Your first inquiry is, “What is a Quacktoid?”. The answer is quite simple – it is an insignificant or trivial fact presented by a Duck. For this visit, we’ll ramble on about related and unrelated baseball card facts that will probably cause you to say, “Why am I reading this?”
Spending multiple days each week at a baseball card shop as the resident “expert”, customer questions about collections always challenge my knowledge and expertise. Each day brings new information that is always of interest to baseball fans. After all, the Old Duck must live up to his nicknames…OG (original Google), Muffin Man (the staff loves muffins), Rotisserie Duck (the Fantasy Baseball connection) and Don Cardleone (who will make you an offer you can’t refuse).
Collectors get involved with the hobby for diverse reasons. Some collect their favorite player or team. Others cherish having a complete set from a particular year. Or maybe, they only concentrate on “Rookie Cards” or just Hall-of-Famers. For those of us who become so-called experts, the amount of interesting information is never-ending.
Award-winning baseball writer Joe Posnanski once wrote a lengthy column reminiscing about the numbering system of Topps cards when he was growing up in the 1970’s. He reminded all of us that the more famous players seemed to always get the memorable numbers on the back of their cards. In 1975, for example, Brooks Robinson was #50, Fergie Jenkins #60, Mike Schmidt #70, Carlton Fisk #80 & Willie Stargell #100. And that’s just in the first 100 cards of a 660-card set. In case you think it was a fluke, Reggie Jackson was #300 and Nolan Ryan #500. Sherlock Holmes would call this investigating by using “deducktive” logic.
Being slightly older than Joe, my recollection goes back to the 50’s and it seems that Topps started this system in 1957. Of course, you must remember that Topps designed their product based on the current status of a player, so you’ll almost never find a valuable rookie card falling into this category. The ’57 set had Willie Mays as #10, Hank Aaron #20, Pee Wee Reese #30, Gil Hodges #80, Warren Spahn #90 & Eddie Mathews #250. Just to be contrary, however, Mickey Mantle was #95? And, of course, Ted Williams was #1.
Each year that followed had much of the same, but never any pattern you could analyze. Mantle, however, wasn’t represented by a crooked number again for the next ten years. He was #50 twice, #150 twice and #200 three times during that span.
Of course, scarcity creates a value in itself and with card companies having less than perfect production values, there are many error cards that had to be corrected in particular sets. Sometimes these cards are also known as variations and one of the most famous examples is the Billy Ripken card from the 1989 Fleer set that mistakenly came out with a profanity on the bat knob in the picture. Fleer made four different attempts at re-printing the card and today, the first re-print is actually more valuable ($175) than the original card.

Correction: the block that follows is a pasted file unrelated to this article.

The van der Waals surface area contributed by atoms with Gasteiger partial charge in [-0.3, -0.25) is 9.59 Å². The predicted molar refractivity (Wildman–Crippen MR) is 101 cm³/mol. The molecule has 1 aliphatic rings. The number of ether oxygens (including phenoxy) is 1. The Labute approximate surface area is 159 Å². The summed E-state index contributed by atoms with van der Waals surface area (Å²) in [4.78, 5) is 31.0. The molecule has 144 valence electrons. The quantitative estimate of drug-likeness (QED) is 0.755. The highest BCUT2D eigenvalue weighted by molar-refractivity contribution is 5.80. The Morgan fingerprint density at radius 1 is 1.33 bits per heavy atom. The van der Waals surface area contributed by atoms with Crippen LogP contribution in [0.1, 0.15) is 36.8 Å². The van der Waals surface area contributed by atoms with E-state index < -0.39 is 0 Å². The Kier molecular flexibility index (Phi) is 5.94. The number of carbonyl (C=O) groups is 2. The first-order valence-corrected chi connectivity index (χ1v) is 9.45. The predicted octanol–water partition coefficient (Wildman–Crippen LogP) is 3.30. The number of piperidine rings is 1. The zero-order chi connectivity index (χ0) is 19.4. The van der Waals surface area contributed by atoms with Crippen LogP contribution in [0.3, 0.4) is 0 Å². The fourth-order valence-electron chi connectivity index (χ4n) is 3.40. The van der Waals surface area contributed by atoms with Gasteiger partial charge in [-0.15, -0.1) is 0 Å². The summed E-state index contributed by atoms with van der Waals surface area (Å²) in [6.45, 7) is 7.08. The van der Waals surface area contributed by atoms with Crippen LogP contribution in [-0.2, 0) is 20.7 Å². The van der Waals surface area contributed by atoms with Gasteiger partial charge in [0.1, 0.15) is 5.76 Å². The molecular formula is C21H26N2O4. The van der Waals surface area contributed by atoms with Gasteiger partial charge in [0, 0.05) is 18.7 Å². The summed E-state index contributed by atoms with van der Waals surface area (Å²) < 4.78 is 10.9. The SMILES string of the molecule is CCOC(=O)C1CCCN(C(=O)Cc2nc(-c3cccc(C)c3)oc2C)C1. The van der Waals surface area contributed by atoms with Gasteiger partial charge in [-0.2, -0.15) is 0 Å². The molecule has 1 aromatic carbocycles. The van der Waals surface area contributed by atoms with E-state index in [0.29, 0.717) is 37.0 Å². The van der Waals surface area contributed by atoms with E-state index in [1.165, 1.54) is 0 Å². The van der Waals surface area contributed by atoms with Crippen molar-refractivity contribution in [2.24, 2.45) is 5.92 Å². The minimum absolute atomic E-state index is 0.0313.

Real scarcity comes from a card that was produced and then pulled from production. Even people who aren’t sports fans have heard about the 1910 T (Tobacco)-206 card of Honus Wagner. One of the best players in the game during that era, Wagner threatened to sue because he was opposed to the use of tobacco and only a few remained in the market. Today, the most recent example of that card sold in October for $1.35 Million.
A similar tale took place in the 50’s as Ted Williams had appeared in Bowman sets during the early part of the decade. In 1954, Topps persuaded “Teddy Ballgame” to sign with them and he was so iconic at the time, they made his cards the first and last in the set. Bowman was struggling with the stiff competition from Topps and decided to put a Williams card in their ’54 set despite the lack of an agreement. Certainly with the backing of Topps, Williams had his lawyer send Bowman a “cease & desist” letter and they caved in immediately. Even though Red Sox Outfielder Jimmy Piersall was already #210 in the set, they produced a second Piersall card numbered #66 to replace the Williams cardboard. Other than “The Splendid Splinter’s” rookie card from 1939, the ’54 Bowman is the toughest card to find. In Near Mint (NM 7) condition, it books for $2,500.
Of course, there are also interesting methods of increasing value that have nothing to do with card manufacturer’s mistakes or bad decisions…
> In 1984, Fleer was trying to compete with Topps and issued an “Update” set that sort of paralleled the Topps Traded sets of the early 80’s. The set included rookies who weren’t in the standard issue along with players that were traded during the season. A modest little set of 132 cards, it sold for $4. It also happened to include the first cards of Roger Clemens, Kirby Puckett & Dwight Gooden. Even with the Rocket’s fall from grace, those three cards are worth $235 today.
> In 1991, Topps showed their patriotism by issuing a parallel set to their regular run that was titled Desert Shield and had a gold military shield on the surface of the card. Only a minimal amount were produced and they weren’t very popular at the time. In retrospect, we learn that the set contained the Rookie Card of future Hall-of-Famer Chipper Jones. His card from the regular set is now worth $3, while the “DS” version is at $500.
> In 1997, Fleer issued a rookie card of a Twins prospect named David Arias. Shortly after that, Arias changed his professional name to Ortiz and you may now know him as “Big Papi”. Admittedly, I’ve found a few of these rookie cards (worth around $40) in bargain bins over the years because people just didn’t do their homework.
Thanks for reading, I’ll keep the Quacktoids coming.